The Los Angeles Lakers have battled through the Pacific Division during this preseason, outside of the Denver Nuggets. On Saturday, they geared up for their first matchup against the Golden State Warriors. The preseason contest was a reunion, as head coach Luke Walton battled against his former team.
With Lou Williams and Jose Calderon out for the game, Walton had to make adjustments, particularly with the guards. The Lakers started with D’Angelo Russell, Jordan Clarkson, Luol Deng, Julius Randle and Timofey Mozgov.
Clarkson was inserted back into the starting lineup, although Walton has preferred him off the bench.
The Lakers started off shaky, particularly on the defensive end. The Warriors started off shooting, draining nine of their first 10 shots. Klay Thompson hit a hot streak, draining multiple three-pointers off of set screens. On the other hand, the Lakers offense was stagnant, with a lot of wasted possessions.
Looking troubled on offense, Clarkson and Russell had to settle for long three-pointers. The fluidity between the two teams was on display. The Warriors were running sets while on fast breaks, while the Lakers had to hold the ball before going into some offensive schemes.
The second unit showed signs of improvement, demonstrating more hustle on the defensive end. Tarik Black‘s aggressiveness on the boards earned two quick fouls on Anderson Varejao, which also resulted in early free throws. On a smooth inbounds play, Marcelo Huertas hit Black, who then fired to Brandon Ingram for a corner three.
At the end of the first quarter, the Warriors had a total of seven three-pointers, while the Lakers finished with six turnovers. After a quarter, the Warriors led 40-25.
The bench mob started off the second quarter
Lakers fans saw a treat at the beginning of the second, as Ingram and Kevin Durant started dueling on both ends. Ingram took a hard drive to the rim and appeared to be fouled on the arm, but to no avail. Durant then followed with a step back jumper, which narrowly went in.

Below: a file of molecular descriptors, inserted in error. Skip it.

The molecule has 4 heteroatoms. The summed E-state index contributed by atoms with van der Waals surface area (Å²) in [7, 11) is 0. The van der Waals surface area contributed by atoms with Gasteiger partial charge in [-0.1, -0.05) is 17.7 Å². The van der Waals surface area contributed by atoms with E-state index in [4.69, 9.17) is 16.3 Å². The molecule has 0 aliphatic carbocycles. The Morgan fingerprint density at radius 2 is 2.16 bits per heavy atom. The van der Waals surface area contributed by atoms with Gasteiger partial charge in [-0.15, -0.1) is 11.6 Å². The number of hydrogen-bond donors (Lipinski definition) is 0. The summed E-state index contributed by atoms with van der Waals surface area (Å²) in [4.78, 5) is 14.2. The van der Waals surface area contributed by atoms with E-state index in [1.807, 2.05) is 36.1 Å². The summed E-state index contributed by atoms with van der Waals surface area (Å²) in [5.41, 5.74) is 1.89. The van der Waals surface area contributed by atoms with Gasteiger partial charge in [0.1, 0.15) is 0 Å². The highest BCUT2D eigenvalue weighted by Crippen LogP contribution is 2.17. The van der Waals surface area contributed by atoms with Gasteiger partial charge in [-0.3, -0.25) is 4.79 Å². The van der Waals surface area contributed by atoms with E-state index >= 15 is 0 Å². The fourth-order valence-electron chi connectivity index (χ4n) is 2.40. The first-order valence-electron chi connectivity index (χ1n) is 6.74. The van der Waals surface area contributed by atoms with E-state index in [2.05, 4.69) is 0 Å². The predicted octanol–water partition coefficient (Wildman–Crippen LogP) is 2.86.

Heading into his break, Durant had 17 points on 7-for-8 shooting. Black continued to be a presence on the boards, collecting multiple offensive rebounds for second chance points.
In terms of offensive execution, the Lakers often found themselves hustling to get a set off. The team had many possessions in the first half with a late pick and roll to get a contested shot off. However, Nick Young emerged into the lone positive for the Lakers the first half. His offensive prowess created scoring opportunities, with nine points on 4-for-4 shooting.
For the Warriors, Thompson continued his hot shooting, with an effortless and beautiful release. The Warriors continually capitalized with their use of screens, whether it was a pick and roll or off the ball. The Warriors lead swelled to 30 points, as the Warriors had 70 points with just under three minutes remaining in the quarter.
Going into halftime, the Lakers trailed the Warriors, 74-47. The Lakers youth couldn’t settle into their shot, as Russell, Clarkson and Randle went a combined 4-for-17.
With a rather large lead entering the second half, coach Kerr elected to take out Curry and Thompson for the remaining contest. The Lakers sent back out their starting five, attempting to work on the offense and improve the chemistry.
The Lakers offense began showing signs of life in the third, executing to some easy baskets. Off of a defensive rebound, Randle dribbled down the court between two Warriors guards for an electric two-handed slam. The defense began catching onto the off screens from the Warriors, forcing consecutive turnovers off of risky passes.
While the offense was beginning to score, the Lakers were also showing their inexperience. On many occasions, the passes were not crisp and direct, which led to deflections in the passing lane. Also, Randle had two instances where he threw a pass to the top of the key, while that player was cutting to the basket.
Young continued his hot shooting, draining a three-pointer at the top of the key off of a few screens. With just under two minutes remaining in the third quarter, coach Kerr emptied out his bench and took out his starters.
The Lakers went on a 16-2 run to end the third quarter, sparked by their aggressive defense that created turnovers. On the final play, Nance Jr. gave an outlet to Young, who pump faked and hit Ingram in the corner for a buzzer-beating three-pointer.
At the end of three quarters, the Lakers brought down the lead to 96-79
Young continued his strong showing this preseason, contributing on both ends of the floor. Young created a turnover and remained active on defense, battling through screens and attempting to get in the passing lane.
Ivica Zubac saw his first action of the game with eight minutes left in the quarter. He immediately made an impact, boxing out Varejao for a defensive rebound and collecting an offensive rebound tap out, which led to a Clarkson three.
Coach Walton would go on to empty his bench, inserting Thomas Robinson and Anthony Brown into the game. The Lakers continued trimming the lead, with a 10-point deficit with four minutes to play. Although it was between the bench units, both teams continuing competing to the end.
The two teams began trading baskets, as the aggressive defense on both ends led to free throws and backdoor layups. On an errant Clarkson three with the shot clock down, Robinson collected an offensive rebound for a three-point play.
However, the clock would catch up to the Lakers. At the conclusion of the game, the Warriors defeated the Lakers 112-107.